5 Tips for staying healthier & happier at work

 

A healthier work place will be much more productive than an unhealthier one, with employees taking less days off for sickness and illness. There’s no shortage of studies telling us that some of our daily routines are prevalent with unhealthy practices. Some of these include:

  • Sitting down at your desk
  • Staring at your computer screen
  • Not getting enough fresh air & sunlight
  • Eating poorly and being de-hydrated

Luckily, there are some easy ways to these reverse bad habits in the workplace. With this in mind, Callidus health and safety has put together 5 simple and effective ways to get your workplace healthier and ultimately happier.

Remind yourself to sit less

Those of you who work at a desk, should try to stand or walk around the office for at least two hours a day to avoid health risks associated to sitting too much, per the ‘British Journal of Sports Medicine’. Not only is it good for you physically, but studies show that it can increase productivity making you more likely to focus on the task at hand. Instead of sitting at your desk to eat your lunch, take your lunch outside and go for a walk to get out of the office to get some fresh air. You need to clear your head, and you need fresh air for better health.  The British Journal of Sport Medicines guidelines say that workers should use adjustable sit-stand desks, and should go for “light walks” to alleviate possible musculoskeletal pain and fatigue as part of the adaptive process.

Desk designs and technology that allow employees to do their job more easily while standing up – either at their desk or from other locations such as their home – are also encouraged.

Get a fruit box

Experts are forever telling us that we should consume at least 5 pieces of fruit or vedge a day as part of a healthy and balanced diet. But managing to fit these portions into our daily diets isn’t always possible before/after work. Investing in a weekly or even daily community fruit box is a brilliant way to boost the vitamins and minerals that your employees consume during the day. We spend up to 60% of our waking hours at work so you need to eat 3 of our 5 a day at work (or more). Providing free fruit shows you care about the health of your staff, who in turn feel more appreciated and motivated.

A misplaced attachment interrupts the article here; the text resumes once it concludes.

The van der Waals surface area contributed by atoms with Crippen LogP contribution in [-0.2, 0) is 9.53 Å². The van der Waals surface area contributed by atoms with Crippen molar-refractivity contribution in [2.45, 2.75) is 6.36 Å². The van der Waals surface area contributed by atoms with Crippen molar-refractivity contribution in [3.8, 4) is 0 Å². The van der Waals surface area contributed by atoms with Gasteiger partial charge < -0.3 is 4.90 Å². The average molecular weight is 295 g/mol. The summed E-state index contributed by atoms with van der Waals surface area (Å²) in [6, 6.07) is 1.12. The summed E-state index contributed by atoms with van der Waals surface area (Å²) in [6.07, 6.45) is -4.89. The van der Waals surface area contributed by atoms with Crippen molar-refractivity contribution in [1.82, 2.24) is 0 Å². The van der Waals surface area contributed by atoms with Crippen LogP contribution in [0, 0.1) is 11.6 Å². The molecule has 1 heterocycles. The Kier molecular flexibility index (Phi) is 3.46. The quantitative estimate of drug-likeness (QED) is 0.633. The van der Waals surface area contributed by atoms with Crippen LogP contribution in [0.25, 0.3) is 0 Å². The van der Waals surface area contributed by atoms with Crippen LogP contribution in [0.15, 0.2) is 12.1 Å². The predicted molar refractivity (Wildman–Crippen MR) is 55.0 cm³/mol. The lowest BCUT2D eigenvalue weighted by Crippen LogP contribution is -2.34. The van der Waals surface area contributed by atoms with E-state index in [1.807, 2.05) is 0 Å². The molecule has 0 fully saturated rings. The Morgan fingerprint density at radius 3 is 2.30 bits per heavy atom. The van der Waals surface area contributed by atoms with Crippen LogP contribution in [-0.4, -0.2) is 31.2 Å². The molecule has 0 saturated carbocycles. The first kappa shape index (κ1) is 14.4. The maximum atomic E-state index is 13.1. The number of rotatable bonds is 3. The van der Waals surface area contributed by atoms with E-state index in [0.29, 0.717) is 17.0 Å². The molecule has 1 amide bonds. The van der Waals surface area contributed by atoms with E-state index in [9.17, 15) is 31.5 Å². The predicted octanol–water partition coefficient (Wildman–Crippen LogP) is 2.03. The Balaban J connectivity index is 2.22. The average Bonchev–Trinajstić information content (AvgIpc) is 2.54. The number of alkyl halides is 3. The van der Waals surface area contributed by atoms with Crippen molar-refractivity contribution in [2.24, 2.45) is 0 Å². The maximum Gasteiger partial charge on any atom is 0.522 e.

Gym membership

Providing a gym membership (or subsidising the cost of one) can be a wonderful way to inspire your staff to get more active. Offering access to gym membership can help employers tackle issues such as sickness absence levels and increase staff loyalty and engagement levels. Researchers from The University of Bristol found that employees who took part in a workout before going to work – or exercised during their lunch – were better equipped to handle whatever the day threw at them. Jo Coulson, Research Associate in the University’s Department of Exercise, Nutrition and Health Sciences, said: “It’s generally well-known now that there are many physical and mental health benefits that can be gained from regular exercise. Employers who are ahead of the game in offering proper on-site facilities actually get less from their employees on days that they don’t exercise.”

 

Drink more

Dehydration causes fatigue and weariness, which will have a direct impact on your performance at work and your energy levels. To ensure you drink enough water at work buy a bottle and bring it with you, if you have a bottle with you at all times you are more likely to drink from it throughout the day.

Have a goal of filling your water bottle up X amount of times and drinking it all to ensure you get enough water will help get you into a habit of drinking enough water at work, ensuring you stay hydrated throughout the working day.

Ease your eyes

Working at your desk, you’ll be spending long periods of time focusing on something at a fixed distance in front of you and can cause eyestrain, headaches and even blurred vison. To help relax your eyes, try regularly focusing on something further away from your line of site (ideally, out of a window) giving your eyes regular breaks. It’s recommended that you rest your eyes for 15 minutes after two hours of continuous computer use. Try to get away from your desk or go for a walk. Don’t be tempted to use your phone or look at your tablet during your breaks as this won’t be giving your eyes a much-needed rest. For every 20 minutes of computer usage, try to look away into the distance to allow your eyes to refocus.

Source: Mark Burslem Callidus Health & Safety Ltd

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